The most precarious and quite common form of dispute between major powers arises over third nations. When the Stakes Are High focuses primarily on extended deterrence, in which one side attempts to prevent another side from initiating or escalating conflict with a third nation. Vesna Danilovic addresses three central questions in a critical examination of the scholarly literature in strategic studies: When is extended deterrence likely to be effective? What happens if deterrence fails? In what circumstances is war likely to result from a deterrence failure? The result is a new understanding of the dynamics of deterrence and conflict between major powers.
For deterrence to work, a potential challenger must perceive the deterrer's threats as capable and credible for retaliation. Shaped by the dilemmas of superpower nuclear deterrence, the strategic literature has been largely influenced by commitment theory. This theory prescribes various "manipulation of risk" strategies intended to build a deterrer's reputation for strong resolve regardless of its national interests in the particular issue of dispute. An alternative approach, known as the inherent credibility of deterrent threats, recognizes the importance of "intrinsic interests" in the issues at stake.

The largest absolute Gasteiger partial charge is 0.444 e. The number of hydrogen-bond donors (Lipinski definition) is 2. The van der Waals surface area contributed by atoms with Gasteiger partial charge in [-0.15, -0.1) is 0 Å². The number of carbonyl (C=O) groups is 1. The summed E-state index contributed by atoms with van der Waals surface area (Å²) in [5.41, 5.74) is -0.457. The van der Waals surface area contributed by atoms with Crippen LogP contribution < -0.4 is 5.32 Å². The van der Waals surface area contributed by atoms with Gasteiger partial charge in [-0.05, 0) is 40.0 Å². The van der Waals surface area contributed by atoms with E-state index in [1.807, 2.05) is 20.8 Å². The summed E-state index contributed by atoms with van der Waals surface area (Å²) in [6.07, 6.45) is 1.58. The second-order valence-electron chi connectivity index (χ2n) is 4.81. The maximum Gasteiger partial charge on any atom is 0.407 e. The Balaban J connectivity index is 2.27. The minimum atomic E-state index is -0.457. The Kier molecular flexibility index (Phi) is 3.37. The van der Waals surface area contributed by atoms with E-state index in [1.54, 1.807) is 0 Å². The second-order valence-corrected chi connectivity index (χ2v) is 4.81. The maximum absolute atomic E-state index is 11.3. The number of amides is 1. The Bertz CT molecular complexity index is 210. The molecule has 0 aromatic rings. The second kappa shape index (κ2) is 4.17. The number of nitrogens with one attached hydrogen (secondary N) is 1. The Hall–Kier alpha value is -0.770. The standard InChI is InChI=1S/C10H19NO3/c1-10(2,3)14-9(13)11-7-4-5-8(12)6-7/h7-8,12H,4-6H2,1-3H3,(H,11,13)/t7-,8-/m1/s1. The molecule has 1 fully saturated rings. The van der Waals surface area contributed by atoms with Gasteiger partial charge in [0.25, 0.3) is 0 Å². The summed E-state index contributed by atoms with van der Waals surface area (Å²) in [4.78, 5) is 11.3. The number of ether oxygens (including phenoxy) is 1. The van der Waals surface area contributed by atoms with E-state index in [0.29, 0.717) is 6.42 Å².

This book demonstrates the validity of this alternative approach, emphasizing the importance of inherent credibility for explaining the history of major power clashes in the twentieth century and also suggests its greater suitability for the post-Cold War context. The author expands upon the inherent credibility approach and takes the position, rarely examined elsewhere, that the salience of a protégé's region for the deterrer's national interests is a principal ingredient of the credibility of major power deterrence. A major power's national interests, which shape the inherent credibility of threats and which are shaped by various regional stakes, set the limits to the relevance of other factors.
The author has created a unique, unified approach to the topic by integrating a number of factors previously treated in isolation in different subfields of international studies. When the Stakes Are High, therefore, fits research interests ranging from general international relations theory to the specific fields of international conflict, deterrence, causes of wars, great power behavior, and geopolitics.